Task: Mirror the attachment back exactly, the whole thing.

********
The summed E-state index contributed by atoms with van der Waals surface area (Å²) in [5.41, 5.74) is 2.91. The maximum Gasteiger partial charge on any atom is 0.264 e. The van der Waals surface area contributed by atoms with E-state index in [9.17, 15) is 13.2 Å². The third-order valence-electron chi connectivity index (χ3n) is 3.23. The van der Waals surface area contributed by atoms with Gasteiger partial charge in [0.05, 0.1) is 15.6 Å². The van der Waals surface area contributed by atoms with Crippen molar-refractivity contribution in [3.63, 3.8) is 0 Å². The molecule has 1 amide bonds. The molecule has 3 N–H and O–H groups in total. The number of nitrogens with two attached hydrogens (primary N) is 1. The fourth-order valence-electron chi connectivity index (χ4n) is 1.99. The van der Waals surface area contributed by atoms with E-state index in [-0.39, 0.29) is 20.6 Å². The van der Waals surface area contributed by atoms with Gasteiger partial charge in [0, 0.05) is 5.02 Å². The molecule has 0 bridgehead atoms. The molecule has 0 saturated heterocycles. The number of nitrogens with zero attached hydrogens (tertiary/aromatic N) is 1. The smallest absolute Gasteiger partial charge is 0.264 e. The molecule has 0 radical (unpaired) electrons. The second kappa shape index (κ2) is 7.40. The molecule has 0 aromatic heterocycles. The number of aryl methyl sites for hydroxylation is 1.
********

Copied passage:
The summed E-state index contributed by atoms with van der Waals surface area (Å²) in [5.41, 5.74) is 2.91. The maximum Gasteiger partial charge on any atom is 0.264 e. The van der Waals surface area contributed by atoms with E-state index in [9.17, 15) is 13.2 Å². The third-order valence-electron chi connectivity index (χ3n) is 3.23. The van der Waals surface area contributed by atoms with Gasteiger partial charge in [0.05, 0.1) is 15.6 Å². The van der Waals surface area contributed by atoms with Crippen molar-refractivity contribution in [3.63, 3.8) is 0 Å². The molecule has 1 amide bonds. The molecule has 3 N–H and O–H groups in total. The number of nitrogens with two attached hydrogens (primary N) is 1. The fourth-order valence-electron chi connectivity index (χ4n) is 1.99. The van der Waals surface area contributed by atoms with E-state index in [-0.39, 0.29) is 20.6 Å². The van der Waals surface area contributed by atoms with Gasteiger partial charge in [0, 0.05) is 5.02 Å². The molecule has 0 bridgehead atoms. The molecule has 0 saturated heterocycles. The number of nitrogens with zero attached hydrogens (tertiary/aromatic N) is 1. The smallest absolute Gasteiger partial charge is 0.264 e. The molecule has 0 radical (unpaired) electrons. The second kappa shape index (κ2) is 7.40. The molecule has 0 aromatic heterocycles. The number of aryl methyl sites for hydroxylation is 1.